An okapi, a rare giraffe-like mammal not seen for 50 years in an African wildlife park, has been captured on film. Or, at least the striped legs of the forest-dwelling creature have been photographed.
The new image was made by a camera trap in the African Democratic Republic of Congo's Virunga National Park. The okapi, sometimes called a "forest giraffe," has apparently survived in the Democratic Republic of Congo's Virunga National Park, despite more than a decade of civil war and increased poaching, according to Wildlife Conservation Society officials.
"This is the first time this species has been captured on film in this park," said WCS researcher Deo Kujirakwinja. "Known to occur in the park from the early 1900s, it had not been seen here for over 50 years. Two years ago, sightings of dung and other tracks were made in the park by a team of pygmy trackers who knew Okapi sign. It is very encouraging to see that this animal has survived."
Okapi are native to a rainforest in the DR Congo. They had been sighted occasionally over the years in a different park, the Okapi Faunal Reserve, in that country, according to the WCS.
The animals can be 6 feet tall at the shoulder and up to 8 feet long. Their stripes make them resemble a zebra, but they are relatives of larger giraffes.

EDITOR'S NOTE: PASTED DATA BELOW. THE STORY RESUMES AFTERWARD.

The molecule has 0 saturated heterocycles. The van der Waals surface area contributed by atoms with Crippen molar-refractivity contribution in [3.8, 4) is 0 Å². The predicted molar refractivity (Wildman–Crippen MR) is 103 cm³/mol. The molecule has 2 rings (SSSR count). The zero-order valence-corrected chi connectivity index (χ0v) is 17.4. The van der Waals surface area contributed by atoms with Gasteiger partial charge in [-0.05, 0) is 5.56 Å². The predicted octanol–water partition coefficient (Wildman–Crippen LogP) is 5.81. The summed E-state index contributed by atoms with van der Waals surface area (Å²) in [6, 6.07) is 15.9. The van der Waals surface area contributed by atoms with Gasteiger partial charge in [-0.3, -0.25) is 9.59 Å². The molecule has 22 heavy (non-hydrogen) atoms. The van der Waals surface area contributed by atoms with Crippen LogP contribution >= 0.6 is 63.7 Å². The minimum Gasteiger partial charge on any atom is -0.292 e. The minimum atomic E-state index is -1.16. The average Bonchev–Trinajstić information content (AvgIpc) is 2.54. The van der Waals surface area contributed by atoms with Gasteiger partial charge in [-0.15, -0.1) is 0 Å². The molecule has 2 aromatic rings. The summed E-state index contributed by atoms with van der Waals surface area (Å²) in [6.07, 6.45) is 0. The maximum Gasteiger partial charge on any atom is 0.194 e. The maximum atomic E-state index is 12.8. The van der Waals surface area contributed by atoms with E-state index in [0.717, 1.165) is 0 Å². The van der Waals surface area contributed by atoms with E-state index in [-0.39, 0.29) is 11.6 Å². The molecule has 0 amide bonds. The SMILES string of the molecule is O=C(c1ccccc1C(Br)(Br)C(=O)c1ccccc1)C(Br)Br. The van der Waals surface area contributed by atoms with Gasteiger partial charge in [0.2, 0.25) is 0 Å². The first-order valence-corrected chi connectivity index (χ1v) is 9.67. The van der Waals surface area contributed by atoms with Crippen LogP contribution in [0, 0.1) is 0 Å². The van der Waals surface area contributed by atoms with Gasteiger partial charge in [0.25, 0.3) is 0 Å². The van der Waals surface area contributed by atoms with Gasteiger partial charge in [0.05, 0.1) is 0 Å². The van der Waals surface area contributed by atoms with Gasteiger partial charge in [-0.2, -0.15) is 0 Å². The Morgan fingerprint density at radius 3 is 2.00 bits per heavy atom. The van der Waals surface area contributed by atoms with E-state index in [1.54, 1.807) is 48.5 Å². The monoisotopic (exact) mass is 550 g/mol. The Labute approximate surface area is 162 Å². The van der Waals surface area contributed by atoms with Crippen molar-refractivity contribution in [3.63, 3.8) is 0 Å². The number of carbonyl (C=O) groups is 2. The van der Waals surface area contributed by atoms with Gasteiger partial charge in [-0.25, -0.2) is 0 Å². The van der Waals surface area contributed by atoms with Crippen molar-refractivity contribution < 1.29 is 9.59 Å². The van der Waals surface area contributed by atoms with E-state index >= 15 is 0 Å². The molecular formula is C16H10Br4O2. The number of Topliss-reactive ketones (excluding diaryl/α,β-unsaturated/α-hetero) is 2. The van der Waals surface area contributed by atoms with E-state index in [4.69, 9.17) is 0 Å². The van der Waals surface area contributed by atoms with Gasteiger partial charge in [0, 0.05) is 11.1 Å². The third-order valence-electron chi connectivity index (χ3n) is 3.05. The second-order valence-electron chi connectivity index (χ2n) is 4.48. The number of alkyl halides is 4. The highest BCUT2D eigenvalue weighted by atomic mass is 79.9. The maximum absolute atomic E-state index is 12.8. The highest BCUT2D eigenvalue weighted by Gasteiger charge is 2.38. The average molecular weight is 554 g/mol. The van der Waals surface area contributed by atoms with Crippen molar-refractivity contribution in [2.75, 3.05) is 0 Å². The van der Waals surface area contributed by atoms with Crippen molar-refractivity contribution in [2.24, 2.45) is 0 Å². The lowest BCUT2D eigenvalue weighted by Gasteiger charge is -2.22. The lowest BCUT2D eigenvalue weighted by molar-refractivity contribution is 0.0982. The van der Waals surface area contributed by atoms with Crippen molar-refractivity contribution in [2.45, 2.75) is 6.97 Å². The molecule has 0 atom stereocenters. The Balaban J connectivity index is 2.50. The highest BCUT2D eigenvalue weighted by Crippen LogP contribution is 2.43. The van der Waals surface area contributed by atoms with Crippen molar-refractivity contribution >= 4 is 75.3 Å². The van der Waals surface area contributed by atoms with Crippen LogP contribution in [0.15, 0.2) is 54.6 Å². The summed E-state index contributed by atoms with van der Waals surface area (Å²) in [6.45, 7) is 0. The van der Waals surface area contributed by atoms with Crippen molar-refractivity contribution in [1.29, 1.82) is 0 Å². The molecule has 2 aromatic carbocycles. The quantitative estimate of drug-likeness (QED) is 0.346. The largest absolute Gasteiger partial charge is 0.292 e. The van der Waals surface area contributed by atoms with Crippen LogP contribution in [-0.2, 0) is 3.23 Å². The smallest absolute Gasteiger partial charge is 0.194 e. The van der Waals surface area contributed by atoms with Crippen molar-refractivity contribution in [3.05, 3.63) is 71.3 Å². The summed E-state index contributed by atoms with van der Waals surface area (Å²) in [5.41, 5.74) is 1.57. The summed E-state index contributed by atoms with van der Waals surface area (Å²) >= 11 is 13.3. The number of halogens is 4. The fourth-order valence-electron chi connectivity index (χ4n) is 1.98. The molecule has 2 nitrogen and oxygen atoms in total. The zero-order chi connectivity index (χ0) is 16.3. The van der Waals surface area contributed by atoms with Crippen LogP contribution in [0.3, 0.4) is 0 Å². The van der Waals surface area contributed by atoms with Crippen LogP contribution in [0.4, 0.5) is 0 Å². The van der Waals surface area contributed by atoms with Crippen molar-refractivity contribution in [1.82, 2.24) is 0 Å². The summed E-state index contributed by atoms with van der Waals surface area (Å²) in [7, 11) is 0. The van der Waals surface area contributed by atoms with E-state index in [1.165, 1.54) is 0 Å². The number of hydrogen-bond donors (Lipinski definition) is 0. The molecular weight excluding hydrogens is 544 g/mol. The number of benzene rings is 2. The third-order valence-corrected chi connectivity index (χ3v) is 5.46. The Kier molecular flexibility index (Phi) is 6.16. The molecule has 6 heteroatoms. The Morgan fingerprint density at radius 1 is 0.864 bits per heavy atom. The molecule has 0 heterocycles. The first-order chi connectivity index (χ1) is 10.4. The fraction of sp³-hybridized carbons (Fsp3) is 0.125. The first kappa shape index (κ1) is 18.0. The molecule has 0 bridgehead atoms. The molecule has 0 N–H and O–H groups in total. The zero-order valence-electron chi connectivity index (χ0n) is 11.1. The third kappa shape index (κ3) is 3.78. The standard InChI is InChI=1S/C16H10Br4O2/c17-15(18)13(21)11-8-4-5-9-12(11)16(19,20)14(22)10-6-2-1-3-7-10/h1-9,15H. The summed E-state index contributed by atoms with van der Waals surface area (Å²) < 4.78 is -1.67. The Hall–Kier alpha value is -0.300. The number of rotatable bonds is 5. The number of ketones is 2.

The animal's current range occurs in the Ituri Forest in northern DR Congo. They are classified as Near Threatened by the World Conservation Union (IUCN) and are at risk primarily from habitat destruction. Virunga Park, despite being very remote, is the hideout of a rebel group (ADF – Allied Democratic Front) that has been battling the government of Uganda for more than 20 years. Last year, the WCS reported that several gorillas in the park had been shot and left to die.
Lately the area of the survey has become less hostile and therefore accessible to scientists.
Preliminary results of the broader survey in the park indicate that many antelope species are at low density but that some species such as chimpanzees have survived fairly well.
"The recent evidence that okapis still exist in the Virunga National Park is a good indication that large wildlife can rebound in areas impacted by unrest and poaching," said Andrew Plumptre, director of WCS's Albertine Rift Program.